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How Cornwall is leading the way in diabetes care

How Cornwall is leading the way in diabetes care

Published by the Pirate FM News Team at 7:38am 4th April 2018. (Updated at 11:33am 4th April 2018)

Cornwall is leading the way in diabetes care thanks to one group of nurses.

The team from the Duchy have developed training using a dummy that mimics having a hypo.

They came up with the idea after a so-called 'serious untoward incident', that ended in the death of a patient.

It comes as figures show the condition is common among 28,000 admitted to hospital in Cornwall.

How does the training work?

The nurses from Cornwall Partnership NHS Foundation Trust have developed point-of-care simulation training in response to ineffective traditional training methods.

It follows a serious untoward incident (SUI) involving hypoglycaemia mismanagement which proved to be fatal. 

Made up of Clinical Nurse Diabetes Specialists Kim Sleeman, Amanda Davis and Amanda Veall, a project was put together to deliver a real-life simulation (SIM) module to the ward where the SUI had occurred over three months and to evaluate its effectiveness.

With diabetes care increasing in complexity, developments in practice required an increased depth of knowledge and skills from healthcare professionals.

By using a human patient simulator that mimics a person experiencing hypoglycaemia, the ward team have to respond in real time with the resources available around them and in an environment that is safe not only for the clinician, but also the patient.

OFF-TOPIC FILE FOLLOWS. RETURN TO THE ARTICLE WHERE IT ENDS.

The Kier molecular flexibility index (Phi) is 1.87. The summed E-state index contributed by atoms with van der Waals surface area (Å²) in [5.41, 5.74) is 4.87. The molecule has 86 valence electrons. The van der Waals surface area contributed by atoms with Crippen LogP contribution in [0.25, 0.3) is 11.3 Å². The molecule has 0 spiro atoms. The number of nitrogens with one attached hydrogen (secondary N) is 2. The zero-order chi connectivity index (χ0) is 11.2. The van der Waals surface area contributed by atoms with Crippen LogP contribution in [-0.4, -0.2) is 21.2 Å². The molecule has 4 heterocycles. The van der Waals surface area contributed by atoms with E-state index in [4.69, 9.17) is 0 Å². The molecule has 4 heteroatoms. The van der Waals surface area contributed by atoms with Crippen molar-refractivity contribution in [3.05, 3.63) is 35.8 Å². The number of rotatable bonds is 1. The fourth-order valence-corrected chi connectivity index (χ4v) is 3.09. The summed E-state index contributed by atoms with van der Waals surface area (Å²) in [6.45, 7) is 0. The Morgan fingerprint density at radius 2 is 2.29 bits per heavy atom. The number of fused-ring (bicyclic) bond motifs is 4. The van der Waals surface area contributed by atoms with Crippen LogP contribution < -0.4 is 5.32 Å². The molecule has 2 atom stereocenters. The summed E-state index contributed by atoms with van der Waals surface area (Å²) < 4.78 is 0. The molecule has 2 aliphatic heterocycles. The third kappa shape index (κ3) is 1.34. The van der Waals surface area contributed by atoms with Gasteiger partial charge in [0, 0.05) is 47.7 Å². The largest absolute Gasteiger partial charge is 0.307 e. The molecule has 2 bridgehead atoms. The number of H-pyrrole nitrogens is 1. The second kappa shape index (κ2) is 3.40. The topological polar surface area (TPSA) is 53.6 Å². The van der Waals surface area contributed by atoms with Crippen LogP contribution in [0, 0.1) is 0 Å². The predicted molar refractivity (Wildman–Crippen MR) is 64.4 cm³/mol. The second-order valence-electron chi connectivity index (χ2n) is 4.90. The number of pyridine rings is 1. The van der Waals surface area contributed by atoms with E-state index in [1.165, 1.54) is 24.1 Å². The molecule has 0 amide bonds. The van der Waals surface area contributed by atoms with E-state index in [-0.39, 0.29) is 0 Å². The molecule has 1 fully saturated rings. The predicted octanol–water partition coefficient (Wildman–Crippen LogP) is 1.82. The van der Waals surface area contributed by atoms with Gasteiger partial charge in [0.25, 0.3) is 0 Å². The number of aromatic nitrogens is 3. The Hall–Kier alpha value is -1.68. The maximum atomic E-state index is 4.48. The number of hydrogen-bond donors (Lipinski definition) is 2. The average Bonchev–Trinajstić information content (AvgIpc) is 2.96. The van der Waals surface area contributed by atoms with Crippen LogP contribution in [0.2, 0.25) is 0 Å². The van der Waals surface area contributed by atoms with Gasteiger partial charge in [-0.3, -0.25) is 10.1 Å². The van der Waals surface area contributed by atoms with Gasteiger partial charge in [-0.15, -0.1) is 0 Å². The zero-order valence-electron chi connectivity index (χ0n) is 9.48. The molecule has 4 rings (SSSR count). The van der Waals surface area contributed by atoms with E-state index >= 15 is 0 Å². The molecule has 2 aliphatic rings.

It was hoped the SIM training would eliminate incidences of mismanagement of hypoglycaemia and reduce unnecessary hospital stays.

The team’s SIM training was and still is delivered to the entire multidisciplinary team, including nurses, healthcare assistants and junior and senior ward doctors trust-wide as part of a rolling SIM programme.

What are the advantages?

As hypoglycaemia emergencies can occur at any time and place, and with bed-space being at a premium, SIM training has been given in bathrooms, corridors and day rooms, as well as in the wards.

  • Key aspects of patient safety can be identified;
  • Allows for actual teams to learn together in their usual working environment;
  • Allows for testing of logistics and systems;
  • Multidisciplinary team integration and training relevant to the workplace;
  • Enables the discovery of latent safety issues;
  • Identifies “system and process” errors in situ;
  • Time effective (takes one hour for scenario and debrief);
  • Increases staff engagement and motivation.

What do the nurses think?

Amanda Veall is a Clinical Nurse Specialist in Diabetes and said: "The Trust has recognised the importance of cultural changes at the coalface by introducing integrated point-of-care SIM training.

Kim Sleeman added: “Challenging human factors in the work environment allows the team to learn together and improve performance, with consequent delivery of safer patient care, better outcomes and improved productivity.

"Rehearsing situations increases confidence and skills, so that when they are encountered in clinical practice, they can be managed calmly and efficiently.

"SIM not only develops skills and knowledge, but it also improves situational awareness required for good team working".

What are the results?

Following the training there was a 100% reduction in hypoglycaemia incidents seen on the pilot ward and a 64% reduction in hypoglycaemia incidences and 100% reduction of SUIs throughout the Trust.

There were below average incidents of mild hypoglycaemia at 12.3%; the national average 18.5%

Patients reported that they were “satisfied” or “very satisfied” with the overall care of their diabetes while in hospital, which was above the national average by 6%

Kim continued “Ipswich Hospital NHS Trust has already replicated our hypoglycaemia SIM training following a consultation with us.

"It really is an innovative training tool. It was received exceptionally well and demonstrated a positive impact of diabetes inpatient mortality and a decrease in the length of stay in hospital".

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